This week I’ve been trying to teach myself Flash. Here’s a test snippet of something I’m working on…
This is a small, poor-quality .jpg of a drawing I did of Lynda Barry last year. When my Powerbook crashed, I lost the original artwork forever. When I heard about Stanford’s VectorMagic online vectorization tool, I thought the Barry piece might be a good way to test it out. A bit of background for folks who aren’t familiar with the whole vector art thing:
Vectorization (aka tracing) is the process of converting a raster image to a vector image. Raster images are pixel-based, whereas vector images are represented by geometric shapes such as lines, circles and curves…This site converts bitmap images to vector art – it’s an online auto-tracer. Just upload your image and we will vectorize it for you. Vector art is useful because it allows you to scale an image without making it blurry or pixelated.
With about two minutes max of fiddling, this is what the program spit out:
Pretty decent results — you can tell a bit of detail on the lettering has been lost, but it’s pretty amazing what kind of detail it will retain based on just that “cruddy” jpeg:
You’ll notice that the vectorization simplifies all the curves and shapes, which almost makes the woodcut look even more convincing — definitely slicker. With a little cleanup on the lettering in Illustrator, I think it’s as good, if not better, than the original.
Cleaning up some files on my computer today, and came across these 3 aborted “infinite canvas” experiments in Flash with the tarquin engine. They’re a few years old, not all that exciting…gosh, I’m not really even sure why I’m posting them?
The first try was called “To The Ocean“:
The second was called “Mowing“:
The third was called “Birdseed,” and I actually still like it:
None of these reached for or achieved anything like what the Tarquin engine was designed to do. For that, check out this comic.
The work continues. I’m sitting here listening to my 30+ episodes of Bob Dylan’s Theme Time Radio. Life is good. Last night I dreamt about a Civil War veteran with a pet tiger. Meg dreamt we had hinges behind our ears, and after we got married, we went back to the hotel, pulled off our faces, and there were two little aliens sitting behind controls in our heads. I said, “That’s a terrible dream.” Meg said, “No, because we were both relieved that we could tell each other the truth!” An anxiety dream, sure, but a sweet one, I thought.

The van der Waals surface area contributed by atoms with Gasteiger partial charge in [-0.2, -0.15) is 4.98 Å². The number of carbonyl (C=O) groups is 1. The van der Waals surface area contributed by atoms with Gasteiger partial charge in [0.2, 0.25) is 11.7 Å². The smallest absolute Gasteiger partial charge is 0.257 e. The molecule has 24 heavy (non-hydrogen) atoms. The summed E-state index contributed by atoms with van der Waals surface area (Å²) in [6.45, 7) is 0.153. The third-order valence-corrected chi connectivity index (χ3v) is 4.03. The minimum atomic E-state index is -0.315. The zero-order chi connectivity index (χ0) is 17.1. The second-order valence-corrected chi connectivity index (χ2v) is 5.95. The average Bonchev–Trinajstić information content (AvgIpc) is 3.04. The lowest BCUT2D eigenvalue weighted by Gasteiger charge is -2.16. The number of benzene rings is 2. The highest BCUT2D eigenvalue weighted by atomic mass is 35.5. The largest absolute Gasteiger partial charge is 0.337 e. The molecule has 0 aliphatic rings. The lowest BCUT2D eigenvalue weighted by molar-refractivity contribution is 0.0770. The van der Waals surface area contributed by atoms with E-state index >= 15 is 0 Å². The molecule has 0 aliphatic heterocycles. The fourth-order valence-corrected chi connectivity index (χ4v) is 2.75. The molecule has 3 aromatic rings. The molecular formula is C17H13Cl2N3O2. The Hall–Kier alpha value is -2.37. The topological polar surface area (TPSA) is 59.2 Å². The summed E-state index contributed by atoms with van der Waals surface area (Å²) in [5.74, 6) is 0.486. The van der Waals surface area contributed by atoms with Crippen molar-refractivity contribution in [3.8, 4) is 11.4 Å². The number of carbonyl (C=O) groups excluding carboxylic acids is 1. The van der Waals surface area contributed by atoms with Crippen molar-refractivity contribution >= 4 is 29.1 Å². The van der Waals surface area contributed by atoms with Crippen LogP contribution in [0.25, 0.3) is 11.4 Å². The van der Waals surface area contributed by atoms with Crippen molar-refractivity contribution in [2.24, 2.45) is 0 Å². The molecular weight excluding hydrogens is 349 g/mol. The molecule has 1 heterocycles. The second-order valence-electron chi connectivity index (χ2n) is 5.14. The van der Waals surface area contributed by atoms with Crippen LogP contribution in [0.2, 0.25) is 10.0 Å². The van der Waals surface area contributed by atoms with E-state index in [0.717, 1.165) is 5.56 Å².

While working on an online portfolio, I decided to put a flash edition of “Birdseed” online.
So what else? I’m reading Eddie Campbell’s Alec: How To Be An Artist (good review here), after reading his Fate Of The Artist. Both of them are really good. The man behind the From Hell visuals, Campbell’s one of the greats. Here’s a good short interview with him.
Ok, boy. Quit stalling. Get drawing.
my first attempt at a webcomic…enjoy.
I’ve been drawing with my tablet pen in Flash recently, and I’m absolutely hooked on vector-based drawing. Drawing with vectors in Flash, you are free from the restrictions of resolution, so you can lay out panels on an 8 x 11 page meant for print, but then you can mega zoom inside each panel and draw in whatever level detail you want. This has worked great for traditional layouts, but I’ve been looking into other possibilites of using Flash for comics…
In REINVENTING COMICS, Scott McCloud coined the concept of the “infinite canvas.” (Check out this page where McCloud “continues his thinking” about the book.) Because of technology like Flash animation, the size of a digital comics page is theoretically infinite, so comics presented online shouldn’t be limited by conventional page sizes. An artist could conceivably display a complete comics story of indefinite length on a single page…
…enter the Tarquin Engine, a Flash-based template created by Daniel Merlin Goodbrey. With Tarquin, you can make huge, labyrinth-like comics with dead ends and web-like paths, that automatically zoom when you click the panels. A prime example of what the Tarquin Engine can do, here. Some other hypercomics, here. I’m tempted by hypercomics, and some online literary magazines like Born Magazine even encourage Flash-based literary endeavors, but on the other hand, I wonder if we shouldn’t just head back to the copy machine.